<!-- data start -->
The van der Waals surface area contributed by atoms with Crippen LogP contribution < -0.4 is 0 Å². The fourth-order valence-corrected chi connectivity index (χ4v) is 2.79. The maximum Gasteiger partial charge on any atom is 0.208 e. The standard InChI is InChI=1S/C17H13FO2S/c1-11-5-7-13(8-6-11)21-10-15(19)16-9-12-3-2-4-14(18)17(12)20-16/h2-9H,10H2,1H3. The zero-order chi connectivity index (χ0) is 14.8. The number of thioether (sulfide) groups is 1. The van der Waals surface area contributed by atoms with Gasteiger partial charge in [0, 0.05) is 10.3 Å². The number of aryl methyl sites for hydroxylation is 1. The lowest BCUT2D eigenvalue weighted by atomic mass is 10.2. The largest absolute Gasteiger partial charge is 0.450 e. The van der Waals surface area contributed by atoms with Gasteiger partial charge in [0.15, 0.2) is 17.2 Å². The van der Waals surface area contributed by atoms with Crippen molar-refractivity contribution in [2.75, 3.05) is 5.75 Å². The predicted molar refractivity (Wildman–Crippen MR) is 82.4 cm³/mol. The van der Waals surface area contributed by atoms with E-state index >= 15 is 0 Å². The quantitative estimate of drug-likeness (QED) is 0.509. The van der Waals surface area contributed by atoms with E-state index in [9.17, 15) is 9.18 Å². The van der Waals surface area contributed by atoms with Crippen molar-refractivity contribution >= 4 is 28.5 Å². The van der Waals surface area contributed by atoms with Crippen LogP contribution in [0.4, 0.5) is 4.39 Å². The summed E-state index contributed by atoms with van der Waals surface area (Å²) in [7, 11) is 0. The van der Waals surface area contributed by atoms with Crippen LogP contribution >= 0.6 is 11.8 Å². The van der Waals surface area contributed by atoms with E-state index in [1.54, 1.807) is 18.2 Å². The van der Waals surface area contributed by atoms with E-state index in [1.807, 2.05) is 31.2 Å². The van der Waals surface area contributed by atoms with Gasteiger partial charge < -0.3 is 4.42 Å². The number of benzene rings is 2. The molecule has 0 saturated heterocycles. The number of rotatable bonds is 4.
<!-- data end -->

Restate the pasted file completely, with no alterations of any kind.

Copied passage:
The van der Waals surface area contributed by atoms with Crippen LogP contribution < -0.4 is 0 Å². The fourth-order valence-corrected chi connectivity index (χ4v) is 2.79. The maximum Gasteiger partial charge on any atom is 0.208 e. The standard InChI is InChI=1S/C17H13FO2S/c1-11-5-7-13(8-6-11)21-10-15(19)16-9-12-3-2-4-14(18)17(12)20-16/h2-9H,10H2,1H3. The zero-order chi connectivity index (χ0) is 14.8. The number of thioether (sulfide) groups is 1. The van der Waals surface area contributed by atoms with Gasteiger partial charge in [0, 0.05) is 10.3 Å². The number of aryl methyl sites for hydroxylation is 1. The lowest BCUT2D eigenvalue weighted by atomic mass is 10.2. The largest absolute Gasteiger partial charge is 0.450 e. The van der Waals surface area contributed by atoms with Gasteiger partial charge in [0.15, 0.2) is 17.2 Å². The van der Waals surface area contributed by atoms with Crippen molar-refractivity contribution in [2.75, 3.05) is 5.75 Å². The predicted molar refractivity (Wildman–Crippen MR) is 82.4 cm³/mol. The van der Waals surface area contributed by atoms with E-state index >= 15 is 0 Å². The quantitative estimate of drug-likeness (QED) is 0.509. The van der Waals surface area contributed by atoms with E-state index in [9.17, 15) is 9.18 Å². The van der Waals surface area contributed by atoms with Crippen molar-refractivity contribution >= 4 is 28.5 Å². The van der Waals surface area contributed by atoms with Crippen LogP contribution in [0.4, 0.5) is 4.39 Å². The summed E-state index contributed by atoms with van der Waals surface area (Å²) in [7, 11) is 0. The van der Waals surface area contributed by atoms with Crippen LogP contribution >= 0.6 is 11.8 Å². The van der Waals surface area contributed by atoms with E-state index in [1.54, 1.807) is 18.2 Å². The van der Waals surface area contributed by atoms with E-state index in [1.807, 2.05) is 31.2 Å². The van der Waals surface area contributed by atoms with Gasteiger partial charge < -0.3 is 4.42 Å². The number of benzene rings is 2. The molecule has 0 saturated heterocycles. The number of rotatable bonds is 4.